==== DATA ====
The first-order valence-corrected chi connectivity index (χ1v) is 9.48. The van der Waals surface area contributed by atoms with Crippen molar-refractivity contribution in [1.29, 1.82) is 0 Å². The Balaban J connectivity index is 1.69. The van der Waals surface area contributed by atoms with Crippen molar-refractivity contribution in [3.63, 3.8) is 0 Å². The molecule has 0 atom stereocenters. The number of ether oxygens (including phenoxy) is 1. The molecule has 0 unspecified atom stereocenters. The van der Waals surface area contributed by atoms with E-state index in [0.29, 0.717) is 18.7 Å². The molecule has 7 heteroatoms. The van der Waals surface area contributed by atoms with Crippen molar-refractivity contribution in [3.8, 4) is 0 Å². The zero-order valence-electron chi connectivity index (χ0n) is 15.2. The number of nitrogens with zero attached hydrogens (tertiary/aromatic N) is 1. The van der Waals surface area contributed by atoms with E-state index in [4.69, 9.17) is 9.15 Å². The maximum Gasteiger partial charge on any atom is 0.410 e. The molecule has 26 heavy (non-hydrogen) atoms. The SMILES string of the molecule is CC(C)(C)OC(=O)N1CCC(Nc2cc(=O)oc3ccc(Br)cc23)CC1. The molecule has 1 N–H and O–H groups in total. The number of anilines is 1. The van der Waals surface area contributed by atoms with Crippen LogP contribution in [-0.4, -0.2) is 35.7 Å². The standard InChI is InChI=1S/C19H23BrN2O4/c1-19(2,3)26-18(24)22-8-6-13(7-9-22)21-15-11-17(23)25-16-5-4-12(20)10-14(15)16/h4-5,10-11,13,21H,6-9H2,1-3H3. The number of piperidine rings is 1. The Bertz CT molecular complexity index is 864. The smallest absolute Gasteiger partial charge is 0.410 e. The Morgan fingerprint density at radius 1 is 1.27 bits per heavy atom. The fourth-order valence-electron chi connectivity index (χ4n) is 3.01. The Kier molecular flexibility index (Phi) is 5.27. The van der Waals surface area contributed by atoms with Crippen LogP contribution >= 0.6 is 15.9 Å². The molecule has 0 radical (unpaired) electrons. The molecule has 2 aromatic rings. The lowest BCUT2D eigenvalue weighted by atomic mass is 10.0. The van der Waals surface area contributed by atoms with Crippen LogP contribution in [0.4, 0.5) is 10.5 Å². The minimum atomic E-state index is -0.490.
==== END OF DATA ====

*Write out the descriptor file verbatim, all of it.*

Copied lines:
The first-order valence-corrected chi connectivity index (χ1v) is 9.48. The van der Waals surface area contributed by atoms with Crippen molar-refractivity contribution in [1.29, 1.82) is 0 Å². The Balaban J connectivity index is 1.69. The van der Waals surface area contributed by atoms with Crippen molar-refractivity contribution in [3.63, 3.8) is 0 Å². The molecule has 0 atom stereocenters. The number of ether oxygens (including phenoxy) is 1. The molecule has 0 unspecified atom stereocenters. The van der Waals surface area contributed by atoms with E-state index in [0.29, 0.717) is 18.7 Å². The molecule has 7 heteroatoms. The van der Waals surface area contributed by atoms with Crippen molar-refractivity contribution in [3.8, 4) is 0 Å². The zero-order valence-electron chi connectivity index (χ0n) is 15.2. The number of nitrogens with zero attached hydrogens (tertiary/aromatic N) is 1. The van der Waals surface area contributed by atoms with E-state index in [4.69, 9.17) is 9.15 Å². The maximum Gasteiger partial charge on any atom is 0.410 e. The molecule has 26 heavy (non-hydrogen) atoms. The SMILES string of the molecule is CC(C)(C)OC(=O)N1CCC(Nc2cc(=O)oc3ccc(Br)cc23)CC1. The molecule has 1 N–H and O–H groups in total. The number of anilines is 1. The van der Waals surface area contributed by atoms with Crippen LogP contribution in [-0.4, -0.2) is 35.7 Å². The standard InChI is InChI=1S/C19H23BrN2O4/c1-19(2,3)26-18(24)22-8-6-13(7-9-22)21-15-11-17(23)25-16-5-4-12(20)10-14(15)16/h4-5,10-11,13,21H,6-9H2,1-3H3. The number of piperidine rings is 1. The Bertz CT molecular complexity index is 864. The smallest absolute Gasteiger partial charge is 0.410 e. The Morgan fingerprint density at radius 1 is 1.27 bits per heavy atom. The fourth-order valence-electron chi connectivity index (χ4n) is 3.01. The Kier molecular flexibility index (Phi) is 5.27. The van der Waals surface area contributed by atoms with Crippen LogP contribution >= 0.6 is 15.9 Å². The molecule has 0 radical (unpaired) electrons. The molecule has 2 aromatic rings. The lowest BCUT2D eigenvalue weighted by atomic mass is 10.0. The van der Waals surface area contributed by atoms with Crippen LogP contribution in [0.4, 0.5) is 10.5 Å². The minimum atomic E-state index is -0.490.